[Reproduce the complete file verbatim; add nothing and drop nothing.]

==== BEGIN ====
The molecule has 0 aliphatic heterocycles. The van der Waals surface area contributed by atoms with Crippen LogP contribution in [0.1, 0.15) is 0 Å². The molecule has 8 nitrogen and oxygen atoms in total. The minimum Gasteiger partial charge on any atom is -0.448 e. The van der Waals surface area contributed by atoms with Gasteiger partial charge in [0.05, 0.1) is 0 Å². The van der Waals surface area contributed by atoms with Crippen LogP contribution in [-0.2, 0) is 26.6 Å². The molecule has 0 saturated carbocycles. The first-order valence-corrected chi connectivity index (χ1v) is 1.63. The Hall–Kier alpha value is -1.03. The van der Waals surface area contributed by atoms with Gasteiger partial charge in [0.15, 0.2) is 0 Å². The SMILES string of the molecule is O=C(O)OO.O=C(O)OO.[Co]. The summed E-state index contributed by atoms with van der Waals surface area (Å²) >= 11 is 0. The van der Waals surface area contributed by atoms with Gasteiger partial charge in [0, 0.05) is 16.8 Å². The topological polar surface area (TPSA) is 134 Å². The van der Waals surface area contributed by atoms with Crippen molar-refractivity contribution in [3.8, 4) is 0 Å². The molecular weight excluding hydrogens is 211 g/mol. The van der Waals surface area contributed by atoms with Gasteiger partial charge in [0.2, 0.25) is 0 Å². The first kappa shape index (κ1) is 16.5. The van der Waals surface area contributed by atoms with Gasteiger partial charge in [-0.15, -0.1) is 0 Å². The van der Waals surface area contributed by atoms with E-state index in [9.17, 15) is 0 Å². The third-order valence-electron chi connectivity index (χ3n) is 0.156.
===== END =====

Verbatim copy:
The molecule has 0 aliphatic heterocycles. The van der Waals surface area contributed by atoms with Crippen LogP contribution in [0.1, 0.15) is 0 Å². The molecule has 8 nitrogen and oxygen atoms in total. The minimum Gasteiger partial charge on any atom is -0.448 e. The van der Waals surface area contributed by atoms with Gasteiger partial charge in [0.05, 0.1) is 0 Å². The van der Waals surface area contributed by atoms with Crippen LogP contribution in [-0.2, 0) is 26.6 Å². The molecule has 0 saturated carbocycles. The first-order valence-corrected chi connectivity index (χ1v) is 1.63. The Hall–Kier alpha value is -1.03. The van der Waals surface area contributed by atoms with Gasteiger partial charge in [0.15, 0.2) is 0 Å². The SMILES string of the molecule is O=C(O)OO.O=C(O)OO.[Co]. The summed E-state index contributed by atoms with van der Waals surface area (Å²) >= 11 is 0. The van der Waals surface area contributed by atoms with Gasteiger partial charge in [0, 0.05) is 16.8 Å². The topological polar surface area (TPSA) is 134 Å². The van der Waals surface area contributed by atoms with Crippen molar-refractivity contribution in [3.8, 4) is 0 Å². The molecular weight excluding hydrogens is 211 g/mol. The van der Waals surface area contributed by atoms with Gasteiger partial charge in [0.2, 0.25) is 0 Å². The first kappa shape index (κ1) is 16.5. The van der Waals surface area contributed by atoms with Gasteiger partial charge in [-0.15, -0.1) is 0 Å². The van der Waals surface area contributed by atoms with E-state index in [9.17, 15) is 0 Å². The third-order valence-electron chi connectivity index (χ3n) is 0.156.